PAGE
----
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End grain neck pocket?

Discussion in 'Tele Home Depot' started by BenM, Jan 7, 2016.

  1. BenM

    BenM Tele-Meister

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    I really like the look of these guitars...

    http://mkmra2.blogspot.com/2014/08/fourteen-more-guitars.html

    ...but I can't help but think this building method would be ill advised because the short grain at the neck pocket could so easily just snap the neck off. Am I wrong? what do you think? I have some 2x scrap, and it would be fun to make a body like this but should I think of some other way to strengthen the neck pocket?
     
  2. guitarbuilder

    guitarbuilder Telefied Ad Free Member

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    My feeling is that I don't think the end of the neck does much of a support roll on a bolt neck guitar. Some of it is missing for the adjustment nut and what is there is short grain, which could snap off pretty easily. I think it's mostly the screws and sides that do the work. Also, Both pieces of wood will change length if you are in a place that is hot in summer and cold in winter, so there is no guarantee that the neck will always contact the back of the pocket. I've seen guitars with the wood broken out there and they still work OK.

    You could always make a couple key blocks with the grain going in the correct direction if you wanted. Personally guitar bodies are glued together along the grain for a reason...
     
  3. trev333

    trev333 Telefied Ad Free Member

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    they'd make a good cutting boards....:lol:
     
  4. BenM

    BenM Tele-Meister

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    Thanks, Guitarbuilder. I wasn't thinking or worrying much at all about the grain on the end of the neck, but rather about, say, the corner on the treble side of the neck block breaking off, or splitting along the holes.[​IMG]
     
  5. TRexF16

    TRexF16 Friend of Leo's Vendor Member

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    And that's about it, IMO. I have a pretty good understanding of wood and I just don't think those end-grain ones are a good idea for a guitar.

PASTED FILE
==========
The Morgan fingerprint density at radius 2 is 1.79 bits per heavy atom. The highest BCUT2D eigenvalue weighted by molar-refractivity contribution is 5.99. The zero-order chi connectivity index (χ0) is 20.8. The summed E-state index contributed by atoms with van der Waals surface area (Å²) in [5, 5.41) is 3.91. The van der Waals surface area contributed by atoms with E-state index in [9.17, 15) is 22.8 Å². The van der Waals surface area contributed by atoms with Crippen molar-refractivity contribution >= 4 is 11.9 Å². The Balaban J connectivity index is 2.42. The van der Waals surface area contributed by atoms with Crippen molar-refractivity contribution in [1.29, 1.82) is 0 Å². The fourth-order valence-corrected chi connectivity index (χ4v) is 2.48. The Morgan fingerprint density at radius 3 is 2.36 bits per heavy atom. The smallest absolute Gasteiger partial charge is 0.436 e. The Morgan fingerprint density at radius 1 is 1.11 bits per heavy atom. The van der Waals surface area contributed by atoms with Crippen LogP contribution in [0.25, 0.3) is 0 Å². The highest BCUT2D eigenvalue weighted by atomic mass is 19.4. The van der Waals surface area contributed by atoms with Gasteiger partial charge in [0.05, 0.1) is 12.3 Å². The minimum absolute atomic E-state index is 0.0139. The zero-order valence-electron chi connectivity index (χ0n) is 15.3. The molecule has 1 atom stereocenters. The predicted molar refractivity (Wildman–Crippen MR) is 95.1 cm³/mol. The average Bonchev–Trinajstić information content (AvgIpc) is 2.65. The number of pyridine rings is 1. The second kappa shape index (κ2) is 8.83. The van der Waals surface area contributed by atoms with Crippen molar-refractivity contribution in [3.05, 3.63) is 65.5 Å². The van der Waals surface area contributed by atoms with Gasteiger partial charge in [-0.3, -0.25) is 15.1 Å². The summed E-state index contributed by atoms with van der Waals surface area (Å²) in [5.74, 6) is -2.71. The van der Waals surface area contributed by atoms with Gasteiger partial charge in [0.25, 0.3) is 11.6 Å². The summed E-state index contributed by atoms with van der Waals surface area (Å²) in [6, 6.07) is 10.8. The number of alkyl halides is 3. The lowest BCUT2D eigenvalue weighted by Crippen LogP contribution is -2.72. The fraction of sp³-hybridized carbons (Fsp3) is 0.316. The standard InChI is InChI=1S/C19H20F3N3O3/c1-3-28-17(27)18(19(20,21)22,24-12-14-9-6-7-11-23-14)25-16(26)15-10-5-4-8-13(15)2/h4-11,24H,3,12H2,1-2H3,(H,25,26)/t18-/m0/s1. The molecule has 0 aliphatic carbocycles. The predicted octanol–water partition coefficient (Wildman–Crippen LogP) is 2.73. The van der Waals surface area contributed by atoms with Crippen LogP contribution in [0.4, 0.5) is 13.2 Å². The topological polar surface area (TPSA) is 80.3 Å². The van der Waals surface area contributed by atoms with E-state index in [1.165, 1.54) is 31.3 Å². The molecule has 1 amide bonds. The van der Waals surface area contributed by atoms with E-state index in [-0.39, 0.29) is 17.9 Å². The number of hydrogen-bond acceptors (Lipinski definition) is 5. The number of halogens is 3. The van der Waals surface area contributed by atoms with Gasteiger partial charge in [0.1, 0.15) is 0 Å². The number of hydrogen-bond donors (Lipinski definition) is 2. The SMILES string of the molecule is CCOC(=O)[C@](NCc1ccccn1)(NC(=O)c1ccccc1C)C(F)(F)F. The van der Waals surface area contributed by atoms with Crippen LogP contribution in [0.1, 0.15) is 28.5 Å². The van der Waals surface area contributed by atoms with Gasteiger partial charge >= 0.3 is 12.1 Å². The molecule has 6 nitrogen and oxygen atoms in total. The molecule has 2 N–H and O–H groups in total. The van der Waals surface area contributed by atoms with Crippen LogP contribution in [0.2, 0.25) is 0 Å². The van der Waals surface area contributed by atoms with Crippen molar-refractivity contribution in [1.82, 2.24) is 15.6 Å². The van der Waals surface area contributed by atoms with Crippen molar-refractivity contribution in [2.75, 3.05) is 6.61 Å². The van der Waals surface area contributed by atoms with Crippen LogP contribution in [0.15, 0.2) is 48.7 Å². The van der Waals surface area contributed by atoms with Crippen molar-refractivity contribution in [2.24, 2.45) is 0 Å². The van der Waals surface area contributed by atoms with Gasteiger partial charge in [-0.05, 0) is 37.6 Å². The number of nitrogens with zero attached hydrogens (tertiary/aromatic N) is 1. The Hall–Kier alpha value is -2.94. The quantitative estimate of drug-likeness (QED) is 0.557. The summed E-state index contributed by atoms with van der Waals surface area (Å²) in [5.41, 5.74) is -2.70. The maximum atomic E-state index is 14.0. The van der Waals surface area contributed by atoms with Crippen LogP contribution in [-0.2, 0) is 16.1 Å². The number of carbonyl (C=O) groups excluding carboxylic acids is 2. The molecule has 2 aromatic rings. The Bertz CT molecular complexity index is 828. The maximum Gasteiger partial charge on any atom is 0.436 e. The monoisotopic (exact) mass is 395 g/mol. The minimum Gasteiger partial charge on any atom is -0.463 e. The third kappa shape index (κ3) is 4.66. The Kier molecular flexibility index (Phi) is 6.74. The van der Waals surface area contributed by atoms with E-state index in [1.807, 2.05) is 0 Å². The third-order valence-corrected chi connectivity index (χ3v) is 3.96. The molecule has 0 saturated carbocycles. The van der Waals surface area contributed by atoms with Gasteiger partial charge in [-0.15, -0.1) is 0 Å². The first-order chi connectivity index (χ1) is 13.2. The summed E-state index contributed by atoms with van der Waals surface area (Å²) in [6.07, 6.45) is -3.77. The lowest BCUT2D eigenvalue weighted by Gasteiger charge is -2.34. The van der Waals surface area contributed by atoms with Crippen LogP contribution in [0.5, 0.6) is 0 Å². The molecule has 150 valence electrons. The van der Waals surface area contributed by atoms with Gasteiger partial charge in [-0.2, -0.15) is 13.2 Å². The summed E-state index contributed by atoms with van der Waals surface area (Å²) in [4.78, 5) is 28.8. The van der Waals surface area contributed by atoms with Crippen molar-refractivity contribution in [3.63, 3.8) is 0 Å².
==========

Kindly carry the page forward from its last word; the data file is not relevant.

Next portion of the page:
OTOH, the ones the same seller shows that are made of many lams running the "long" way look like they'll be insanely stable - maybe a little heavy though.

    No disrespect intended to Wallace Detroit Guitars, it just isn't a good idea, again, in my opinion.

    Cheers,
    Rex
     
  6. BenM

    BenM Tele-Meister

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    Thanks, Rex, I appreciate your willingness to share your opinion... that's what I asked for! :)

    Hey, if I do end up building one, and all it is good for is a cutting board, at least my wife can have some cheese while she has to listen to me whine about it going south! Ha!
     
  7. otterhound

    otterhound Poster Extraordinaire

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    One thing that Martin learned with their Stratabond necks was that they seemed to deaden the guitars that they were mounted on .
    Their conclusion was that all that glue necessary to make the lamination was serving to dampen vibration .
    While being very stable , they have supposedly opted out on this concept .
    Sure is a lot of glue going on in these bodies regardless of how cool they look .
    I would want to hear some finished products first .
    Maybe ir works and maybe it don't .
     
  8. DrASATele

    DrASATele Poster Extraordinaire

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    From the articles I've read about these guitars it sounds like the guys in Detroit actually did quite a bit of testing before building these guitars. I would guess that they are structurally sound.
     
  9. Kennedycaster

    Kennedycaster Tele-Afflicted

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    I built one like this 6 years ago for my dad. He gigged with it regularly, 3-4 nights a week, for about 4 years & still plays it on some gigs. The only issue with using an end-grain cutting board has been tuning instability when the ambient temperature fluctuates. other than that, it's holding up fine.

    Bob
     
  10. mux164

    mux164 Tele-Meister

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    yeah i might try something like this sometime soon
     
  11. BenM

    BenM Tele-Meister

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    Thanks for the feedback, all! I especially appreciate hearing about the one you built Bob, thanks!
     
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